I was walking through an exhibition of impressionist and postimpressionist art in the Museum of Fine arts of Boston when I had the distinct feeling that a couple nearby was having a spat. I stopped, put on my glasses and checked out my surroundings:
In admirable juxtaposition, two works of art seemed to be acting out a theme that has probably been played hundreds of thousands of times throughout history among homo sapiens sapiens: the moment when he angrily turns around to leave and she remains fixed to the ground, all miffed.
I was facing Degas’ little dancer sculpture. She stretches her arms behind her and pulls her breast out. Behind her, the naked man in Gustave Caillebotte’s oil painting “Man in a bath” appears to be angrily walking away from her.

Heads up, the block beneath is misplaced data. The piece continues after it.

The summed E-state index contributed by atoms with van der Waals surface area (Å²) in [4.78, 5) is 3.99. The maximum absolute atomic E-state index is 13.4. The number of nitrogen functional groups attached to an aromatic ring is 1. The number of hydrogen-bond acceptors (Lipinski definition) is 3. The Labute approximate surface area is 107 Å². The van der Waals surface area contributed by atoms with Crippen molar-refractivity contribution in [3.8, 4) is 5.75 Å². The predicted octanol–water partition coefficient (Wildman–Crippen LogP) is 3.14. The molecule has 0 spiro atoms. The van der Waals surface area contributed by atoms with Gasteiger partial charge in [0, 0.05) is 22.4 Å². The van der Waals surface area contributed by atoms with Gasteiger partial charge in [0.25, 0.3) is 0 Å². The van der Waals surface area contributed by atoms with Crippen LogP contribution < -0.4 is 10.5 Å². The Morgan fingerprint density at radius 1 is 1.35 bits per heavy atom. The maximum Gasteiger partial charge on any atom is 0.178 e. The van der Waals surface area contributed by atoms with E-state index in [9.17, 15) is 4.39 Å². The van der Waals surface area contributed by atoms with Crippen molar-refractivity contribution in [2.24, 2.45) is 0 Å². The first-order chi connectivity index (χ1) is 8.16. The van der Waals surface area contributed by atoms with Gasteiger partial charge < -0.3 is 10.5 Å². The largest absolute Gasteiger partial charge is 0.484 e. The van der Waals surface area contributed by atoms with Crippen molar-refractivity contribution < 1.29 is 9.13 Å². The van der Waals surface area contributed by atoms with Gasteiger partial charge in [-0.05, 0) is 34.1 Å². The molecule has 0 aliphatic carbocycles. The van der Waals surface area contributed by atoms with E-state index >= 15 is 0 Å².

Let’s imagine some probable dialogues for these scene that has played out over 200 thousand years. We can almost hear them in every language:
He: “I’m outta here!” / she: “Good riddance!”
He: “¡Me largo de aquí!” / she: “¡Pues lárgate!”
He: “मैं यहाँ से बाहर हूँ” / she: “तो बाहर निकलना”
He: “Je me casse d’ici!” / she: “Ben, casse-toi!”
He “Είμαι δω” / she: “Μέχρι να βγει”
He: “Aku keluar dari sini” / she: “jadi keluar”
He: “我离开这里” / she: “然后离开”
I ask myself if they will ever get together again in another exhibit.